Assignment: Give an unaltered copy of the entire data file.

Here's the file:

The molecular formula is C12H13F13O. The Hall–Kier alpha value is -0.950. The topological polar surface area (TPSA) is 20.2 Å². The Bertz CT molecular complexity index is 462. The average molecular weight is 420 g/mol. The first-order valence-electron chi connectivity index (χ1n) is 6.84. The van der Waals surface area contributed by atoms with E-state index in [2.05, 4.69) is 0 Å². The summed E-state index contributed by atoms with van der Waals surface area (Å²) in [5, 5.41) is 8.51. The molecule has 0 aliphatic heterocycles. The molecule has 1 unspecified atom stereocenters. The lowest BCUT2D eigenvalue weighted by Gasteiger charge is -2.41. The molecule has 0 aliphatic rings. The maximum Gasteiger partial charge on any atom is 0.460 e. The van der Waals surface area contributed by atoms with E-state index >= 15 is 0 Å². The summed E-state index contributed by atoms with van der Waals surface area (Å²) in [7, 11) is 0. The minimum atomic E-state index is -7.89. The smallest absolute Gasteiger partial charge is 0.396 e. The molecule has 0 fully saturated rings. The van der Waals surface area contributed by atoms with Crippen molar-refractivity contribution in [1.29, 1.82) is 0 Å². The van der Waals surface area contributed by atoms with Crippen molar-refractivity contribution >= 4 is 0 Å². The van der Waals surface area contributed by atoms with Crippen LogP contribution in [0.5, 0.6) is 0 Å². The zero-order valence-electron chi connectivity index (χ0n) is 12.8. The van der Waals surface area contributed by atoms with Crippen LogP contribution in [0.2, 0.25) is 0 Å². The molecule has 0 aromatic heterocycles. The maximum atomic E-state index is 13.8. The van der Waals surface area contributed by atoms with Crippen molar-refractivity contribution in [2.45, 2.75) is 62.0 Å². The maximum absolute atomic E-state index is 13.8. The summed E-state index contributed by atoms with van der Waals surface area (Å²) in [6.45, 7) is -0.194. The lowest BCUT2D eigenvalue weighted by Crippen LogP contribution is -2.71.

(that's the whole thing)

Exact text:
The molecular formula is C12H13F13O. The Hall–Kier alpha value is -0.950. The topological polar surface area (TPSA) is 20.2 Å². The Bertz CT molecular complexity index is 462. The average molecular weight is 420 g/mol. The first-order valence-electron chi connectivity index (χ1n) is 6.84. The van der Waals surface area contributed by atoms with E-state index in [2.05, 4.69) is 0 Å². The summed E-state index contributed by atoms with van der Waals surface area (Å²) in [5, 5.41) is 8.51. The molecule has 0 aliphatic heterocycles. The molecule has 1 unspecified atom stereocenters. The lowest BCUT2D eigenvalue weighted by Gasteiger charge is -2.41. The molecule has 0 aliphatic rings. The maximum Gasteiger partial charge on any atom is 0.460 e. The van der Waals surface area contributed by atoms with E-state index >= 15 is 0 Å². The summed E-state index contributed by atoms with van der Waals surface area (Å²) in [7, 11) is 0. The minimum atomic E-state index is -7.89. The smallest absolute Gasteiger partial charge is 0.396 e. The molecule has 0 fully saturated rings. The van der Waals surface area contributed by atoms with Crippen molar-refractivity contribution in [1.29, 1.82) is 0 Å². The van der Waals surface area contributed by atoms with Crippen molar-refractivity contribution >= 4 is 0 Å². The van der Waals surface area contributed by atoms with Crippen LogP contribution in [0.5, 0.6) is 0 Å². The zero-order valence-electron chi connectivity index (χ0n) is 12.8. The van der Waals surface area contributed by atoms with Crippen LogP contribution in [0.2, 0.25) is 0 Å². The molecule has 0 aromatic heterocycles. The maximum atomic E-state index is 13.8. The van der Waals surface area contributed by atoms with Crippen molar-refractivity contribution in [2.45, 2.75) is 62.0 Å². The maximum absolute atomic E-state index is 13.8. The summed E-state index contributed by atoms with van der Waals surface area (Å²) in [6.45, 7) is -0.194. The lowest BCUT2D eigenvalue weighted by Crippen LogP contribution is -2.71.